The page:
Roadway Abandonment Policy and Procedures
1.0 Definition and Policy Discussion
City of Bainbridge
Roadway abandonment is defined as the intentional and permanent relinquishment of claim and title to real property that forms a segment of the City of Bainbridge roadway network or was acquired or held for future use as a portion of the roadway network. A roadway can only be abandoned once it has been determined that no substantial public purpose will be served by the City retaining ownership of the property. All roadway abandonment is initiated by a formal written request of an applicant. Any roadway abandoned by the City of Bainbridge will be considered surplus property, and may be disposed of as outlined in Section 2.0 of this policy.
2.0 Legal Compliance
Roadway abandonment is governed by the Official Code of Georgia Annotated, Title 32-7-2(c): When it is determined that a section of the municipal street system has for any reason ceased to be used by the public to the extent that no substantial public purpose is served by it, the municipality, by certification recorded in its minutes, accompanied by a plat or sketch, and after notice to property owners located thereon, may declare that section of street shall no longer be a part of the municipal street system and the rights of the public in and to that section of street as a public street shall cease. The property may be disposed of by the municipality as provided in Code Section 32-7-4.
Streets belong to the general as well as the local public. If the control and general supervision of streets is conferred by the legislature upon the City, the City holds them in trust for the convenience and use of the public at large. It then becomes the City's duty to keep them in safe and suitable condition for the passage of persons and transportation of commodities.
The basic principles of law regarding streets are pronounced in at least two cases, Jones, etal. v. City of Moultrie, et al., 196 Ga. 526 (1943); Accord: Soles v. City of Vidalia, 92 Ga. App. 839 (1955):
A highway is a public way open and free to anyone who has occasion to pass along it on foot or with any kind of vehicle. The streets of a city belong to the public, and are primarily for the use of the public in the ordinary way. The primary object of streets is for public passage. They should be kept open and unobstructed for that purpose...The streets of the city are peculiarly within the police control for the purpose of preserving and protecting their use by the public as thoroughfares.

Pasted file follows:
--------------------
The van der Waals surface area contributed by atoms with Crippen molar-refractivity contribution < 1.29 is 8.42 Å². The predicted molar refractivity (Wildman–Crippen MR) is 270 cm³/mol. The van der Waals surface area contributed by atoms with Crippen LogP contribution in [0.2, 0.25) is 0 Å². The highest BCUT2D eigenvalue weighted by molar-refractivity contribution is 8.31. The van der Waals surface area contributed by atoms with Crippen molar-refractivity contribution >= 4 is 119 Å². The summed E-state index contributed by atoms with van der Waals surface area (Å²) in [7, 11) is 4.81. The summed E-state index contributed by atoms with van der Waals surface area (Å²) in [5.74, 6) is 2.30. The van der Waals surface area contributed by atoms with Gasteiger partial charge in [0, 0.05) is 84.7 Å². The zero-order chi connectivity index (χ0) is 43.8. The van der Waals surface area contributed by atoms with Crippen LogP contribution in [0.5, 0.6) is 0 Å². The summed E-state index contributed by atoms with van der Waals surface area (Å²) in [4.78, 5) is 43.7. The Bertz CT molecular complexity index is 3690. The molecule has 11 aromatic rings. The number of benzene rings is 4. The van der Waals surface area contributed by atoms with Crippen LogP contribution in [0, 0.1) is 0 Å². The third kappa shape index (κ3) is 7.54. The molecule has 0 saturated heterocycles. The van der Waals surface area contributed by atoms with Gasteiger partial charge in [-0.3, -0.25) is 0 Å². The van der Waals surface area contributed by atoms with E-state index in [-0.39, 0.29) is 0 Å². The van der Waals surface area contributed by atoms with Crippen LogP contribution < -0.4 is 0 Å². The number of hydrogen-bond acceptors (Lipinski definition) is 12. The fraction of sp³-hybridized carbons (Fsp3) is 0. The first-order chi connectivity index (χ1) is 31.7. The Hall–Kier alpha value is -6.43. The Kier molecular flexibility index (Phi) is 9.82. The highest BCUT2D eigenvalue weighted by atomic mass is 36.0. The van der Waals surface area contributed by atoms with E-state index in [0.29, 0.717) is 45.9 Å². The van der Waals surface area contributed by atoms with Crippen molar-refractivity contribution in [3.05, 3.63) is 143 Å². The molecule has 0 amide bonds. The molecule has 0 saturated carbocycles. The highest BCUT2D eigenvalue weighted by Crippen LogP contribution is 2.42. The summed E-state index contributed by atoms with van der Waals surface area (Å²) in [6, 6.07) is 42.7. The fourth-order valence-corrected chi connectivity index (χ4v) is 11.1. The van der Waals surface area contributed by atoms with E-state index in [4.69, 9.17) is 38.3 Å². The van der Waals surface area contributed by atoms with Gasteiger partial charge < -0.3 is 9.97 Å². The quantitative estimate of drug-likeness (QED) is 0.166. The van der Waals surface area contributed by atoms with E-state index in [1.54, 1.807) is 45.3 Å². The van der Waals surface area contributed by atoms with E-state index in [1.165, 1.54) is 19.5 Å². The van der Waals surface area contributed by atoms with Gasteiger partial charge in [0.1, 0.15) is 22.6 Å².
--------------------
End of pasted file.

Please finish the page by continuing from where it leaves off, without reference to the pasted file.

In addition to compliance with the general legal principles expressed above, the roadway closure and privatization policy will comply will all applicable State and Federal laws.
The following steps outline the procedure for roadway abandonment:
4.0 Surplus Property Disposal
- The applicant will submit a formal written request to the city planning department. The request should include a description of the roadway to be abandoned.
- The city planning department will coordinate with other city departments to identify any city utilities that would be affected by the abandonment.
- The city planning staff will cause a sign to be placed upon the right of way adjacent to the street to be abandoned advertising the time, date and place of a public hearing to consider the application for abandonment. The sign must be in place for at least fifteen (15) days prior to the public hearing.
- The city planning staff will advertise the abandonment hearing. Notice will be placed in the Bainbridge Post Searchlight for two consecutive weeks immediately prior to the public hearing.
- The applicant and adjacent property owners will be notified of the abandonment request and public hearing (including date, time, and place) via certified mail.
- The applicant and adjacent property owners will be notified via certified mail of any action taken by the Bainbridge City Council in regards to the application for abandonment.
Upon the city council granting an application for road abandonment, the city will declare the roadway as surplus property and will begin the process of disposal as authorized under O.C.G.A 32-7-3. For purposes of this policy, surplus property is defined as real property owned by the City that has been determined to have no substantial public purpose.
Surplus property can be disposed of in various ways, including negotiated sale, sealed bids, auction, land swap, abandonment, or donation. In all cases, State law mandates that the City first offer the right to repurchase at fair market value to the previous owner or their successor in title. If the owner or successor does not purchase the property, it can be disposed of using any of the means of conveyance listed above. This conveyance is made subject to any easement of record and any legally permitted utility facilities. The transaction may also be subject to the retention of existing rights, easements for the support of drainage, or other title limitations.
4.1 Legal Compliance
The disposal of surplus property is governed by the Official Code of Georgia Annotated, Title 32-7-3, Title 32-7-4, and Title 36-9-3; and by Federal Law through 23 CFR 710.403 and 710.409.